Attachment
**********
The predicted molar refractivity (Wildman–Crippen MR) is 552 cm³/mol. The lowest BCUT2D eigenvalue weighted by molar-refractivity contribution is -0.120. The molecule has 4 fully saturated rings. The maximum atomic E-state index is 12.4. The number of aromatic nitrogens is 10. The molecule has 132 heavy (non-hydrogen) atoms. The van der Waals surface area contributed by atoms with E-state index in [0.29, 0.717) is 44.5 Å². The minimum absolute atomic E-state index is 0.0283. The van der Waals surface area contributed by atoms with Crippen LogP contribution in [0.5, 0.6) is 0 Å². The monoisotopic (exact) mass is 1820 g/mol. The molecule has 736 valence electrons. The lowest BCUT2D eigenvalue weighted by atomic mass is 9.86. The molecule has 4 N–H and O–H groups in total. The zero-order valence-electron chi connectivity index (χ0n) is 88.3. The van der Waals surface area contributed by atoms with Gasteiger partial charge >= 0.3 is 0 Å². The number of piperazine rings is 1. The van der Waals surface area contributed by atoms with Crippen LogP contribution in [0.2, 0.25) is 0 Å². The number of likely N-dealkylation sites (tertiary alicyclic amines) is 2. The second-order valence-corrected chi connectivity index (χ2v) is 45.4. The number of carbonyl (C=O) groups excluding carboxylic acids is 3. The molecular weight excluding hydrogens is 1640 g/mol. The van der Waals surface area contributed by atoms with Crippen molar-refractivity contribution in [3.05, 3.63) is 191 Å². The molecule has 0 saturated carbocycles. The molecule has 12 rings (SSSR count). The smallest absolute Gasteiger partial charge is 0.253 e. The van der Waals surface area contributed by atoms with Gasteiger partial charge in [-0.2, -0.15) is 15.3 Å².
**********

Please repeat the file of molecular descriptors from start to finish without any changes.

The predicted molar refractivity (Wildman–Crippen MR) is 552 cm³/mol. The lowest BCUT2D eigenvalue weighted by molar-refractivity contribution is -0.120. The molecule has 4 fully saturated rings. The maximum atomic E-state index is 12.4. The number of aromatic nitrogens is 10. The molecule has 132 heavy (non-hydrogen) atoms. The van der Waals surface area contributed by atoms with E-state index in [0.29, 0.717) is 44.5 Å². The minimum absolute atomic E-state index is 0.0283. The van der Waals surface area contributed by atoms with Crippen LogP contribution in [0.5, 0.6) is 0 Å². The monoisotopic (exact) mass is 1820 g/mol. The molecule has 736 valence electrons. The lowest BCUT2D eigenvalue weighted by atomic mass is 9.86. The molecule has 4 N–H and O–H groups in total. The zero-order valence-electron chi connectivity index (χ0n) is 88.3. The van der Waals surface area contributed by atoms with Gasteiger partial charge >= 0.3 is 0 Å². The number of piperazine rings is 1. The van der Waals surface area contributed by atoms with Crippen LogP contribution in [0.2, 0.25) is 0 Å². The number of likely N-dealkylation sites (tertiary alicyclic amines) is 2. The second-order valence-corrected chi connectivity index (χ2v) is 45.4. The number of carbonyl (C=O) groups excluding carboxylic acids is 3. The molecular weight excluding hydrogens is 1640 g/mol. The van der Waals surface area contributed by atoms with Crippen molar-refractivity contribution in [3.05, 3.63) is 191 Å². The molecule has 0 saturated carbocycles. The molecule has 12 rings (SSSR count). The smallest absolute Gasteiger partial charge is 0.253 e. The van der Waals surface area contributed by atoms with Gasteiger partial charge in [-0.2, -0.15) is 15.3 Å².